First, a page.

Public Overrides Function_     ToString() As String     If Me.IsNull Then       Return "NULL"     Else       Return Me._cInternalValue     End If   End Function

The other method that needs attention is the Parse() method. This is the method that SQL Server calls whenever someone inserts or updates data defined as your data type. The API for this method is as follows:

   Parse(cData as SqlString) _     as 

As you can see, this function receives a parameter declared as type SqlString. Upon receiving this code, you perform a number of tasks. The first task is to determine whether or not the data passed in is NULL. If it is, return Nothing from this method.

The second task is to convert the passed-in data to a .NET data type. This is done with the Convert class. After converting the passed-in data to a .NET data type, you can validate the data. If the data passed in does not conform to your rules, you can throw an exception. Figure 1 shows what an error thrown from a custom data type looks like.

Registering the Class
After you have created and compiled the class into a DLL, you need to go to SQL Server and perform two tasks.

  • Register the assembly with SQL Server.
  • Register the type with SQL Server.

The following SQL code demonstrates how to perform these tasks:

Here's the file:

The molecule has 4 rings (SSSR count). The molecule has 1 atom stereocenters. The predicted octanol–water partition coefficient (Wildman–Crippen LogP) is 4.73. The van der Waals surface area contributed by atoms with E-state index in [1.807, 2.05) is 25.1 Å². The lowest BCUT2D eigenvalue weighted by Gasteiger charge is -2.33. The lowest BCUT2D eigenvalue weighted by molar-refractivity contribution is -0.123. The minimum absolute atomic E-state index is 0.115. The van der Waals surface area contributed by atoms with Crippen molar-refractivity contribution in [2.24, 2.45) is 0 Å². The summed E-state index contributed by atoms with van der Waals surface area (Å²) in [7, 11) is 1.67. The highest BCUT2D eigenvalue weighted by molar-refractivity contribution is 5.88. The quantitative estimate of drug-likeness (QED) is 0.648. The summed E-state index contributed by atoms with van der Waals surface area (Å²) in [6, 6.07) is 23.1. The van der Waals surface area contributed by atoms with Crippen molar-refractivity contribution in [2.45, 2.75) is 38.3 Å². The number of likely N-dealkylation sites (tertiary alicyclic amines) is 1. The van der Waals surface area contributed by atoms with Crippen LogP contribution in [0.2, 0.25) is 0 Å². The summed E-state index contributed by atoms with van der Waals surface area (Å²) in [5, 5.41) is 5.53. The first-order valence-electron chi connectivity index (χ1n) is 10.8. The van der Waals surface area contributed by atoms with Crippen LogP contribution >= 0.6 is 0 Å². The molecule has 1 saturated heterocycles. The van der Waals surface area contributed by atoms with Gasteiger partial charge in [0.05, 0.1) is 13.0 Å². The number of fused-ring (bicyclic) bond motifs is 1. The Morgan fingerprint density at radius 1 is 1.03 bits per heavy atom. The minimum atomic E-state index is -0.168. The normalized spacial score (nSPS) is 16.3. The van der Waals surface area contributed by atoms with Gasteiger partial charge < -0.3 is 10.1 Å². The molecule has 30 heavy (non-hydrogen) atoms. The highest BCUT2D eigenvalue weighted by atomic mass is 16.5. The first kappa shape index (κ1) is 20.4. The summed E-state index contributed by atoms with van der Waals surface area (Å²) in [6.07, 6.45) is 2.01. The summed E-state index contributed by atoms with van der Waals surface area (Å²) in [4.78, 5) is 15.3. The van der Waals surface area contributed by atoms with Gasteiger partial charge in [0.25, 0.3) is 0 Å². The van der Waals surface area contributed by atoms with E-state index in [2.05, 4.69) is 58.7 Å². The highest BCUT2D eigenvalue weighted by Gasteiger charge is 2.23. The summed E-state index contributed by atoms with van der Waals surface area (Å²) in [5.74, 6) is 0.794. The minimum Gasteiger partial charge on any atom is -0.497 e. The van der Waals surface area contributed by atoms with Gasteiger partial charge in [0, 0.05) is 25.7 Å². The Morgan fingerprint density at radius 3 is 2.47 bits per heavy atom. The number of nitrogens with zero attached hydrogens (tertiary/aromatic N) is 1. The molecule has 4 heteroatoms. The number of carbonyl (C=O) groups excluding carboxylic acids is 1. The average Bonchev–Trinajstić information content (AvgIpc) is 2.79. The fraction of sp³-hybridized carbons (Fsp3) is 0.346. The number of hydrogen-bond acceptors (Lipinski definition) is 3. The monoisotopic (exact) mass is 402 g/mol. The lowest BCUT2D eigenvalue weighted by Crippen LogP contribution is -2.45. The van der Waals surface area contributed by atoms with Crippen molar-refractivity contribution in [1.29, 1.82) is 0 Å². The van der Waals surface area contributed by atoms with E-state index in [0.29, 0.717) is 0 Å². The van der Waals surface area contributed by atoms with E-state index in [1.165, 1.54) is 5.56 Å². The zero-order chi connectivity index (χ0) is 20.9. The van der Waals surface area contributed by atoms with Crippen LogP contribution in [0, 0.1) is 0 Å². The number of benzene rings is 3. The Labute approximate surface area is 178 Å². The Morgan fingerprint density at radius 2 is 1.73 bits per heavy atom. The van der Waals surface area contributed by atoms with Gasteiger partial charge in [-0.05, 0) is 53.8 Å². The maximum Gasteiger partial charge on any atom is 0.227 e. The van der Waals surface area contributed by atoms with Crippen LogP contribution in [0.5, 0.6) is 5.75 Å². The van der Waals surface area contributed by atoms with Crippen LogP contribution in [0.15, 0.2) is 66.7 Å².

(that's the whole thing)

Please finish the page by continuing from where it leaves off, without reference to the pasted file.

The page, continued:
CREATE ASSEMBLY SSNLIbrary   FROM 'c:	estSSNLibrary.dll'   CREATE TYPE [DpsiSSN]    EXTERNAL    NAME [SSNLibrary]:[SSNLibrary.DpsiSSN]

Using the Class
Once you have registered the class, you can begin using that class as a data type in a table definition. When you have created a table supporting your data type, you can begin adding data to your table. The following code snippet shows how to create a table using your custom data type, how to insert data into your table, and how to query data from a column defined as your custom data type.

   -- Create table with data type   CREATE TABLE SSNTEST     (ssntestid int primary key not null,       cssn DpsiSSN)   GO   -- Insert some data   DECLARE @cParam DpsiSSN   SET @cParam = CONVERT(DpsiSSN,'123456789')   INSERT INTO ssntest (cssn)    VALUES (@cParam)   SELECT cSSN::MySSN   FROM ssntest   WHERE Right(cSSN::MySSN,4) = '0000'   SELECT cSSN::MySSN   FROM ssntest   ORDER BY cSSN::MySSN

There are a couple of items to note from the above example. The first item is the use of the Cast() statement. In order to insert data into a custom data type, you need to cast the SQL Server data types into your own data types. The next item to note is the syntax for querying data from a custom data type. The syntax for querying data from a custom data type is ::. From my tests, I was able to sort, group and query by attributes contained in my custom data type.

As you can see, creating custom data types in SQL Server Yukon is pretty simple stuff. Finally, you can create your own “real” data types with validation rules and all. I hope you can see now how to take advantage of this feature with minimal effort.